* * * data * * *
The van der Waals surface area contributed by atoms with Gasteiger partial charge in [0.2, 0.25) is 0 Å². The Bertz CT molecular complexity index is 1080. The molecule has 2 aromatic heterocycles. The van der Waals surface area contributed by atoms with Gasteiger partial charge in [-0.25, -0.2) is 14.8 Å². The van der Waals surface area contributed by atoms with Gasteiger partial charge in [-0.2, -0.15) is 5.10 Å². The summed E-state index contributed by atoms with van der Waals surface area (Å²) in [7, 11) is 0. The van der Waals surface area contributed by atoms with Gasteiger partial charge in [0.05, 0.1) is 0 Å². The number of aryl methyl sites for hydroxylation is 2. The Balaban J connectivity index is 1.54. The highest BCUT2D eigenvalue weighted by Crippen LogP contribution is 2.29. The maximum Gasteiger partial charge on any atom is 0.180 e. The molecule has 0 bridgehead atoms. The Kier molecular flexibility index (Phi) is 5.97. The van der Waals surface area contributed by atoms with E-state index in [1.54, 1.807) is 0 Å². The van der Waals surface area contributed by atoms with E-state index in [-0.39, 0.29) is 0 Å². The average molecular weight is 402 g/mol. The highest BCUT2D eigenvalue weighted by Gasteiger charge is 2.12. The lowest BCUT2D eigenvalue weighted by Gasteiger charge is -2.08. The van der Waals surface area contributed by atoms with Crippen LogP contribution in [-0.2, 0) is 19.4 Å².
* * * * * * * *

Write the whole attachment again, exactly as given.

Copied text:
The van der Waals surface area contributed by atoms with Gasteiger partial charge in [0.2, 0.25) is 0 Å². The Bertz CT molecular complexity index is 1080. The molecule has 2 aromatic heterocycles. The van der Waals surface area contributed by atoms with Gasteiger partial charge in [-0.25, -0.2) is 14.8 Å². The van der Waals surface area contributed by atoms with Gasteiger partial charge in [-0.2, -0.15) is 5.10 Å². The summed E-state index contributed by atoms with van der Waals surface area (Å²) in [7, 11) is 0. The van der Waals surface area contributed by atoms with Gasteiger partial charge in [0.05, 0.1) is 0 Å². The number of aryl methyl sites for hydroxylation is 2. The Balaban J connectivity index is 1.54. The highest BCUT2D eigenvalue weighted by Crippen LogP contribution is 2.29. The maximum Gasteiger partial charge on any atom is 0.180 e. The molecule has 0 bridgehead atoms. The Kier molecular flexibility index (Phi) is 5.97. The van der Waals surface area contributed by atoms with E-state index in [1.54, 1.807) is 0 Å². The van der Waals surface area contributed by atoms with E-state index in [-0.39, 0.29) is 0 Å². The average molecular weight is 402 g/mol. The highest BCUT2D eigenvalue weighted by Gasteiger charge is 2.12. The lowest BCUT2D eigenvalue weighted by Gasteiger charge is -2.08. The van der Waals surface area contributed by atoms with Crippen LogP contribution in [-0.2, 0) is 19.4 Å².